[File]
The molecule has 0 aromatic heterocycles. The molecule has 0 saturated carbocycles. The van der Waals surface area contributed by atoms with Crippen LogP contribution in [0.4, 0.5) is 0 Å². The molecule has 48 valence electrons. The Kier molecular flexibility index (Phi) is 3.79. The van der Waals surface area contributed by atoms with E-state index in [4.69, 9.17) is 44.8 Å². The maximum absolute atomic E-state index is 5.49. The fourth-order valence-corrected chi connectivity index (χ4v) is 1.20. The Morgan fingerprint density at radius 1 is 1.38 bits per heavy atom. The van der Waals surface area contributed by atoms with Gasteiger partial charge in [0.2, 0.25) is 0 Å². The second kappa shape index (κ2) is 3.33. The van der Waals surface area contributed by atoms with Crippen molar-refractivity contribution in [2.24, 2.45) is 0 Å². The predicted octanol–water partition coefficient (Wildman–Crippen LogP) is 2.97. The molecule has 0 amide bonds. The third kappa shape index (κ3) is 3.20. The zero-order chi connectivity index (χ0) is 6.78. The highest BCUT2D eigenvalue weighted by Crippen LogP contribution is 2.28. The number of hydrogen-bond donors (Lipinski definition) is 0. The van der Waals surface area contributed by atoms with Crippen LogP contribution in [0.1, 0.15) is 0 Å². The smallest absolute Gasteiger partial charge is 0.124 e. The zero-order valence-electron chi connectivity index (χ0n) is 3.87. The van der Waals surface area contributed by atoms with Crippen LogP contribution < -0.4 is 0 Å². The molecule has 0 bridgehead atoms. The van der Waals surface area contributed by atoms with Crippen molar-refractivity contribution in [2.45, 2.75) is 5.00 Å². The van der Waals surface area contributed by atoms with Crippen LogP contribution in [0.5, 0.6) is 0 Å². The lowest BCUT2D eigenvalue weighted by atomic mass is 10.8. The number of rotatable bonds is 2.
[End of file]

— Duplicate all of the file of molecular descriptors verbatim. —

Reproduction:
The molecule has 0 aromatic heterocycles. The molecule has 0 saturated carbocycles. The van der Waals surface area contributed by atoms with Crippen LogP contribution in [0.4, 0.5) is 0 Å². The molecule has 48 valence electrons. The Kier molecular flexibility index (Phi) is 3.79. The van der Waals surface area contributed by atoms with E-state index in [4.69, 9.17) is 44.8 Å². The maximum absolute atomic E-state index is 5.49. The fourth-order valence-corrected chi connectivity index (χ4v) is 1.20. The Morgan fingerprint density at radius 1 is 1.38 bits per heavy atom. The van der Waals surface area contributed by atoms with Gasteiger partial charge in [0.2, 0.25) is 0 Å². The second kappa shape index (κ2) is 3.33. The van der Waals surface area contributed by atoms with Crippen molar-refractivity contribution in [2.24, 2.45) is 0 Å². The predicted octanol–water partition coefficient (Wildman–Crippen LogP) is 2.97. The molecule has 0 amide bonds. The third kappa shape index (κ3) is 3.20. The zero-order chi connectivity index (χ0) is 6.78. The highest BCUT2D eigenvalue weighted by Crippen LogP contribution is 2.28. The number of hydrogen-bond donors (Lipinski definition) is 0. The van der Waals surface area contributed by atoms with Crippen LogP contribution in [0.1, 0.15) is 0 Å². The smallest absolute Gasteiger partial charge is 0.124 e. The zero-order valence-electron chi connectivity index (χ0n) is 3.87. The van der Waals surface area contributed by atoms with Crippen LogP contribution < -0.4 is 0 Å². The molecule has 0 bridgehead atoms. The van der Waals surface area contributed by atoms with Crippen molar-refractivity contribution in [2.45, 2.75) is 5.00 Å². The van der Waals surface area contributed by atoms with Crippen LogP contribution in [0.5, 0.6) is 0 Å². The lowest BCUT2D eigenvalue weighted by atomic mass is 10.8. The number of rotatable bonds is 2.